The Future of War: Power, Technology & American World Dominance in the 2lst Century is a book by “arms experts” George and Meredith Friedman in which they describe what they see as U.S. space military policy. New York, St. Martin’s Griffin, 1988, ISBN. 0312181000

They conclude:

Just as by the year 1500 it was apparent that the European experience of power would be its domination of the global seas, it does not take much to see that the American experience of power will rest on the domination of space. Just as Europe expanded war and its power to the global oceans, the United States is expanding war and its power into space and to the planets. Just as Europe shaped the world for a half a millennium, so too the United States will shape the world for at least that length of time.  

“U.S. generals planning for a space war they see as all but inevitable” That was the

headline of a two-and-a-half page article in a 2021 issue of the aerospace industry trade journal

Space News. The article quoted Lt. General John Shaw as saying at the 36th Space Symposium held in Colorado Springs that the U.S. is “only starting to grapple with what space warfighting means.” And it quoted Carey Smith, “CEO of defense and cybersecurity contractor Parsons,” having “noted” at the symposium that the “only foundation of international space law that current exists, the 1967 Outer Space Treaty, is outdated and doesn’t address most space security issues that could set off a war.”

“Is war in space inevitable?” That was the headline of a 2021 piece on by Leonard David, the author of the 2019 book Moon Rush: The New Space Race and long a writer for which describes itself as “the premier source of space exploration, innovation and astronomy news.”

The subhead was: “ asked experts about the ongoing militarization of space.”

“Here on Earth, the air, land, and sea are zones of conflict, clashes and combat. There is a growing perception that next up is the ocean of space, transformed into an arena for warfare,” David began.

Among those he interviewed was Wendy Whitman Cobb, a professor of Strategy and Security Studies at the U.S. Air Force School of Advanced Air and Space Studies at Maxwell Air Force Base in Alabama and author of a 2020 book Privatizing Peace: How Commerce Can Reduce Conflict in Space.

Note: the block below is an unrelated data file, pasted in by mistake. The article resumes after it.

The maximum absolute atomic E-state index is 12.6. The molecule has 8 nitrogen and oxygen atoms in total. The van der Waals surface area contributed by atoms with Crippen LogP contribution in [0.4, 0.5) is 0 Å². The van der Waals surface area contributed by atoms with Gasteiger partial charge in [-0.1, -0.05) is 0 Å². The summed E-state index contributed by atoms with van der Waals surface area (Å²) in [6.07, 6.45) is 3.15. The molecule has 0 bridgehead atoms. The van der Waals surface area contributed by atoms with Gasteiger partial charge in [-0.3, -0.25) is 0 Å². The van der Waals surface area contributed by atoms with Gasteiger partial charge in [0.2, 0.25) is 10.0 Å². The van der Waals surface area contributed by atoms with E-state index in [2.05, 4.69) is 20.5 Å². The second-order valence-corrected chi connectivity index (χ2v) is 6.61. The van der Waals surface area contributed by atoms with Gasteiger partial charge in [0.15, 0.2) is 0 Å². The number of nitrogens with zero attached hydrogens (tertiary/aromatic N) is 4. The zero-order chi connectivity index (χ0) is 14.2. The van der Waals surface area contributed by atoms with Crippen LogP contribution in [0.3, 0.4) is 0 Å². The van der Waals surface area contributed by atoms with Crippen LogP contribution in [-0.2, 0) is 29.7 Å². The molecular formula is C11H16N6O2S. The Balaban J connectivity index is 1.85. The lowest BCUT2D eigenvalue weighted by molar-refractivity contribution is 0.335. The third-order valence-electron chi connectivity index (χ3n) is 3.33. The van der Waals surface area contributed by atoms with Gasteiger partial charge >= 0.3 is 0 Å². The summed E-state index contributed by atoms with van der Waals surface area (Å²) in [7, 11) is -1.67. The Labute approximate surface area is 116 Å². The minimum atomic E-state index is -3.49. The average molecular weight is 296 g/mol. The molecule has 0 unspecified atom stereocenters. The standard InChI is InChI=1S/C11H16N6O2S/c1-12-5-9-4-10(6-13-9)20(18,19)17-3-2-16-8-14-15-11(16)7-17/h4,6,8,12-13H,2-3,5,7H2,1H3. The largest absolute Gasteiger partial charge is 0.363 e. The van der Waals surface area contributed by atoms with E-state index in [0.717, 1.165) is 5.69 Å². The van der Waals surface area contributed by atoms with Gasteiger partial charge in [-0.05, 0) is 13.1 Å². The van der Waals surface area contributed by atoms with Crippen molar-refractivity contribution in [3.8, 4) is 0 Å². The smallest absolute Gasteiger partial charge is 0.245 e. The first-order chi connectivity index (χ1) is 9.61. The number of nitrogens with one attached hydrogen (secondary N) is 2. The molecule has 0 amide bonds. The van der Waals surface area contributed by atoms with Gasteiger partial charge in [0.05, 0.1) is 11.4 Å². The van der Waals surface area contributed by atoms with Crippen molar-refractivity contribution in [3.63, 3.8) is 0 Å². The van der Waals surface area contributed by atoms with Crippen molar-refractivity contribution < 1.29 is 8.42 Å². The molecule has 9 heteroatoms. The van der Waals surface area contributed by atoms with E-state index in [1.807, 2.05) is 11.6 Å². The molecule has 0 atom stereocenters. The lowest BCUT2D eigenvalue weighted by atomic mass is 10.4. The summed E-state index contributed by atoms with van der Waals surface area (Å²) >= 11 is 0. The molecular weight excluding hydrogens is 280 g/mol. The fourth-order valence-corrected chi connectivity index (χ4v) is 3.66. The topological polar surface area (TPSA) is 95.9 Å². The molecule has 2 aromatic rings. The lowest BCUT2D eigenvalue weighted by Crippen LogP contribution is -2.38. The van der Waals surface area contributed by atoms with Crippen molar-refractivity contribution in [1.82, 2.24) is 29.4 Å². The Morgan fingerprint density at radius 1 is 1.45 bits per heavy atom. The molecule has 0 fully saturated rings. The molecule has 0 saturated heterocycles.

“The flourishing commercializing of space and the global economy’s reliance on space-based systems make open conflict in space very costly, as Whitman Cobb points out in her recent book,” David wrote.

Then there was Joan Johnson-Freese, a professor of national security affairs at the Naval War College in Rhode Island. Asked by David whether space war fighting plans should continue, she said: “I would like to see a major effort by this new administration in space diplomacy, specifically toward transparency and confidence measures.”

Can we by building upon the Outer Space Treaty of 1967, notably by enacting the

PAROS treaty, and through diplomacy, and a strong system of verification, keep space for peace?

The cover of the November 2021 issue of Harper’s magazine was emblazoned with the heading: “The Coming Battle Over Space.” An extensive story followed.

In it, Rachel Riederer related going in 2020 to the Pentagon for a ceremony in which General W. “Jay” Raymond, the chief of operations of the U.S. Space Force, was to “ceremoniously transfer” several hundred Air Force personnel into the Space Force.

He also was “formally introducing’ the “first military document” of the Space Force, titled “Spacepower.” And from Riederer’s description of it, the building on the Outer Space Treaty and its call for space to be set aside for peaceful purposes would seem quite doubtful.

Riederer wrote:

The new doctrine inaugurates space as a distinct-war fighting domain, and “spacepower” as a military power in its own right. Among the Space Force’s goals, it says, are to “destroy, nullify, or reduce” adversarial menaces in space, especially by deterrence through the flexing of enormous military muscle. The document is dutifully reverential of the Outer Space Treaty and international law, and says that “military space forces should make every effort to promote responsible norms of behavior that perpetuate space as a safe and open environment.” But at its core, the doctrine opposes the fundamental purpose of the OST [the Outer Space Treaty], which was to define and preserve space as a place of peace. It also explicitly hedges against the promises of the ’67 treaty, saying: “No domain in history in which humans contest policy goals has ever been free from the potential for war.” The United States must “acknowledge” that space “is for peaceful purpose” wile preparing to defend it, a quiet clause clarifies, not from those who would disrupt the peace, but from those “who will seek to undermine our goals in space.” Included in the “cornerstone responsibilities” of the Space Force, the doctrine says, are to “Preserve Freedom of Action” and “Enable Joint Lethality and Effectiveness.

Riederer related that in his “speech at the Pentagon, General Raymond told the incoming troops of the Space Force” that:

If deterrence fails, a war that begins or extends into space will be fought over great distances at tremendous speeds….Direct-ascent anti-satellite missiles can reach low Earth orbit in minutes. Electronic attacks and directed-energy weapons move at the speed of light, and on-orbit capabilities move at speeds greater than 17,500 miles an hour. To plan for warfare at that speed and those distance, we must be agile, and we must be fast.”